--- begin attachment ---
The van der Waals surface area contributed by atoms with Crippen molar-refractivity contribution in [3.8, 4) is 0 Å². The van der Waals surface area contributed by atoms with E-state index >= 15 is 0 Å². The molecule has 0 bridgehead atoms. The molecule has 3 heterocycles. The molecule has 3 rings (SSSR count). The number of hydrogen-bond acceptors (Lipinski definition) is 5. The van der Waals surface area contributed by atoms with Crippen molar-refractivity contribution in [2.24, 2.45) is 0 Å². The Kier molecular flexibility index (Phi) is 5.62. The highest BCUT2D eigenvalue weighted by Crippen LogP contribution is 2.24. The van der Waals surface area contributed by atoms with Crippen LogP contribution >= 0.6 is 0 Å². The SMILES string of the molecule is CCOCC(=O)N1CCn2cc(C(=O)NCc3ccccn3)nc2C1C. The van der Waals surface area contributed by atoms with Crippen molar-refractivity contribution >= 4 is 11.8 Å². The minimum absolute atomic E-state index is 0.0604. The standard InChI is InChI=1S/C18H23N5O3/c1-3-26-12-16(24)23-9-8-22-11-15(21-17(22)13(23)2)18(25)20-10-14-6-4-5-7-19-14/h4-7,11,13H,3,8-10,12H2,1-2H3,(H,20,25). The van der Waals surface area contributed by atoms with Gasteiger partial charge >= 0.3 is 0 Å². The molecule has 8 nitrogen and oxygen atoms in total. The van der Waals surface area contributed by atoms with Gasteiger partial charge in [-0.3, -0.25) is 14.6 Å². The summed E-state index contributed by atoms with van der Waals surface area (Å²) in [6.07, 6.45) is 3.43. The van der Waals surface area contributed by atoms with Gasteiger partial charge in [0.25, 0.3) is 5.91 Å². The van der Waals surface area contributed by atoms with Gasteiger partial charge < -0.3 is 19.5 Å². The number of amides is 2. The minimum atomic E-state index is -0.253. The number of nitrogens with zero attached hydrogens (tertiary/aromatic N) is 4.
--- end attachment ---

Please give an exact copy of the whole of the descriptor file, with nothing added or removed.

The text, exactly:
The van der Waals surface area contributed by atoms with Crippen molar-refractivity contribution in [3.8, 4) is 0 Å². The van der Waals surface area contributed by atoms with E-state index >= 15 is 0 Å². The molecule has 0 bridgehead atoms. The molecule has 3 heterocycles. The molecule has 3 rings (SSSR count). The number of hydrogen-bond acceptors (Lipinski definition) is 5. The van der Waals surface area contributed by atoms with Crippen molar-refractivity contribution in [2.24, 2.45) is 0 Å². The Kier molecular flexibility index (Phi) is 5.62. The highest BCUT2D eigenvalue weighted by Crippen LogP contribution is 2.24. The van der Waals surface area contributed by atoms with Crippen LogP contribution >= 0.6 is 0 Å². The SMILES string of the molecule is CCOCC(=O)N1CCn2cc(C(=O)NCc3ccccn3)nc2C1C. The van der Waals surface area contributed by atoms with Crippen molar-refractivity contribution >= 4 is 11.8 Å². The minimum absolute atomic E-state index is 0.0604. The standard InChI is InChI=1S/C18H23N5O3/c1-3-26-12-16(24)23-9-8-22-11-15(21-17(22)13(23)2)18(25)20-10-14-6-4-5-7-19-14/h4-7,11,13H,3,8-10,12H2,1-2H3,(H,20,25). The van der Waals surface area contributed by atoms with Gasteiger partial charge >= 0.3 is 0 Å². The molecule has 8 nitrogen and oxygen atoms in total. The van der Waals surface area contributed by atoms with Gasteiger partial charge in [-0.3, -0.25) is 14.6 Å². The summed E-state index contributed by atoms with van der Waals surface area (Å²) in [6.07, 6.45) is 3.43. The van der Waals surface area contributed by atoms with Gasteiger partial charge in [0.25, 0.3) is 5.91 Å². The van der Waals surface area contributed by atoms with Gasteiger partial charge < -0.3 is 19.5 Å². The number of amides is 2. The minimum atomic E-state index is -0.253. The number of nitrogens with zero attached hydrogens (tertiary/aromatic N) is 4.